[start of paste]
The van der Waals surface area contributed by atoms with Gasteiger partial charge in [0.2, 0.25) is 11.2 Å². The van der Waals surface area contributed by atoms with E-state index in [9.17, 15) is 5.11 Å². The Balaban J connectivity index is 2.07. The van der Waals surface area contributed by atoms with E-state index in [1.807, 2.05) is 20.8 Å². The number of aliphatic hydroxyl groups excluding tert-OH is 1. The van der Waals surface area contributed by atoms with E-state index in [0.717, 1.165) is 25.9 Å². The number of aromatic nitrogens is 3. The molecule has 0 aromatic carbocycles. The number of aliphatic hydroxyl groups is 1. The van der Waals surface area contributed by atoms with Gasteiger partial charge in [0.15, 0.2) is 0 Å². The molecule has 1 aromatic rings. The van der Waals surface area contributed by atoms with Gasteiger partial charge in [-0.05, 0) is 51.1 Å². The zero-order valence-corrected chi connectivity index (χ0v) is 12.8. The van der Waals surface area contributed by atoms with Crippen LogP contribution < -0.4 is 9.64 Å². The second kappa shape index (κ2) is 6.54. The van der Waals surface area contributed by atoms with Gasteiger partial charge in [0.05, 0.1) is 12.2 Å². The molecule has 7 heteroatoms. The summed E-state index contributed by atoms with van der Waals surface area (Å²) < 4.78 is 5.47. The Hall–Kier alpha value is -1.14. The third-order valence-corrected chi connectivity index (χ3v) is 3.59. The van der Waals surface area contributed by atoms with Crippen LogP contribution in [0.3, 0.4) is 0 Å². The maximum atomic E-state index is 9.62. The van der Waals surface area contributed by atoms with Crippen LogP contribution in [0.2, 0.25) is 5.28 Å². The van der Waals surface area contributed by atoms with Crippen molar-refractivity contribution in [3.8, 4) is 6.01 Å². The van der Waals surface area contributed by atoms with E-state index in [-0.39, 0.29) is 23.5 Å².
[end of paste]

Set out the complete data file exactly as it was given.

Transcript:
The van der Waals surface area contributed by atoms with Gasteiger partial charge in [0.2, 0.25) is 11.2 Å². The van der Waals surface area contributed by atoms with E-state index in [9.17, 15) is 5.11 Å². The Balaban J connectivity index is 2.07. The van der Waals surface area contributed by atoms with E-state index in [1.807, 2.05) is 20.8 Å². The number of aliphatic hydroxyl groups excluding tert-OH is 1. The van der Waals surface area contributed by atoms with E-state index in [0.717, 1.165) is 25.9 Å². The number of aromatic nitrogens is 3. The molecule has 0 aromatic carbocycles. The number of aliphatic hydroxyl groups is 1. The van der Waals surface area contributed by atoms with Gasteiger partial charge in [0.15, 0.2) is 0 Å². The molecule has 1 aromatic rings. The van der Waals surface area contributed by atoms with Gasteiger partial charge in [-0.05, 0) is 51.1 Å². The zero-order valence-corrected chi connectivity index (χ0v) is 12.8. The van der Waals surface area contributed by atoms with Crippen LogP contribution < -0.4 is 9.64 Å². The second kappa shape index (κ2) is 6.54. The van der Waals surface area contributed by atoms with Gasteiger partial charge in [0.05, 0.1) is 12.2 Å². The molecule has 7 heteroatoms. The summed E-state index contributed by atoms with van der Waals surface area (Å²) < 4.78 is 5.47. The Hall–Kier alpha value is -1.14. The third-order valence-corrected chi connectivity index (χ3v) is 3.59. The van der Waals surface area contributed by atoms with Crippen LogP contribution in [0.3, 0.4) is 0 Å². The maximum atomic E-state index is 9.62. The van der Waals surface area contributed by atoms with Crippen LogP contribution in [0.2, 0.25) is 5.28 Å². The van der Waals surface area contributed by atoms with Crippen molar-refractivity contribution in [3.8, 4) is 6.01 Å². The van der Waals surface area contributed by atoms with E-state index in [-0.39, 0.29) is 23.5 Å².